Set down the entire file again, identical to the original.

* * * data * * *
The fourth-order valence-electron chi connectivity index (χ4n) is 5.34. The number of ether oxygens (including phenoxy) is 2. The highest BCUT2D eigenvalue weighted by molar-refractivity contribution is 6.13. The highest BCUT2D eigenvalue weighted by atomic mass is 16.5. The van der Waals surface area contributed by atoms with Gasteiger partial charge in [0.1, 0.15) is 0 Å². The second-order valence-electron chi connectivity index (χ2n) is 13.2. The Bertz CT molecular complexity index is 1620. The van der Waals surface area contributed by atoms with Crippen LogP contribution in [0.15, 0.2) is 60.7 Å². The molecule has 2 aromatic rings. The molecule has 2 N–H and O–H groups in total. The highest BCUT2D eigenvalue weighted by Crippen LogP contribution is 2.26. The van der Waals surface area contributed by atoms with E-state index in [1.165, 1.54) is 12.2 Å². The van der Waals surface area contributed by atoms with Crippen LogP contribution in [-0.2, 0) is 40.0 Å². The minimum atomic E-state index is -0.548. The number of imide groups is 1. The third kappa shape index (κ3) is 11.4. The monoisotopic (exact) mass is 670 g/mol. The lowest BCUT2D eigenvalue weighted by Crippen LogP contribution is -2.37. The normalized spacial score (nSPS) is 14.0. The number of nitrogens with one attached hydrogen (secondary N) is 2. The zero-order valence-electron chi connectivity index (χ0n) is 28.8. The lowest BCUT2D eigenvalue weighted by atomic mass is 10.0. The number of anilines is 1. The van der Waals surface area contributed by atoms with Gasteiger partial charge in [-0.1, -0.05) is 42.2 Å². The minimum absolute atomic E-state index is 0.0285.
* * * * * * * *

The fourth-order valence-electron chi connectivity index (χ4n) is 5.34. The number of ether oxygens (including phenoxy) is 2. The highest BCUT2D eigenvalue weighted by molar-refractivity contribution is 6.13. The highest BCUT2D eigenvalue weighted by atomic mass is 16.5. The van der Waals surface area contributed by atoms with Gasteiger partial charge in [0.1, 0.15) is 0 Å². The second-order valence-electron chi connectivity index (χ2n) is 13.2. The Bertz CT molecular complexity index is 1620. The van der Waals surface area contributed by atoms with Crippen LogP contribution in [0.15, 0.2) is 60.7 Å². The molecule has 2 aromatic rings. The molecule has 2 N–H and O–H groups in total. The highest BCUT2D eigenvalue weighted by Crippen LogP contribution is 2.26. The van der Waals surface area contributed by atoms with E-state index in [1.165, 1.54) is 12.2 Å². The van der Waals surface area contributed by atoms with Crippen LogP contribution in [-0.2, 0) is 40.0 Å². The minimum atomic E-state index is -0.548. The number of imide groups is 1. The third kappa shape index (κ3) is 11.4. The monoisotopic (exact) mass is 670 g/mol. The lowest BCUT2D eigenvalue weighted by Crippen LogP contribution is -2.37. The normalized spacial score (nSPS) is 14.0. The number of nitrogens with one attached hydrogen (secondary N) is 2. The zero-order valence-electron chi connectivity index (χ0n) is 28.8. The lowest BCUT2D eigenvalue weighted by atomic mass is 10.0. The number of anilines is 1. The van der Waals surface area contributed by atoms with Gasteiger partial charge in [-0.1, -0.05) is 42.2 Å². The minimum absolute atomic E-state index is 0.0285.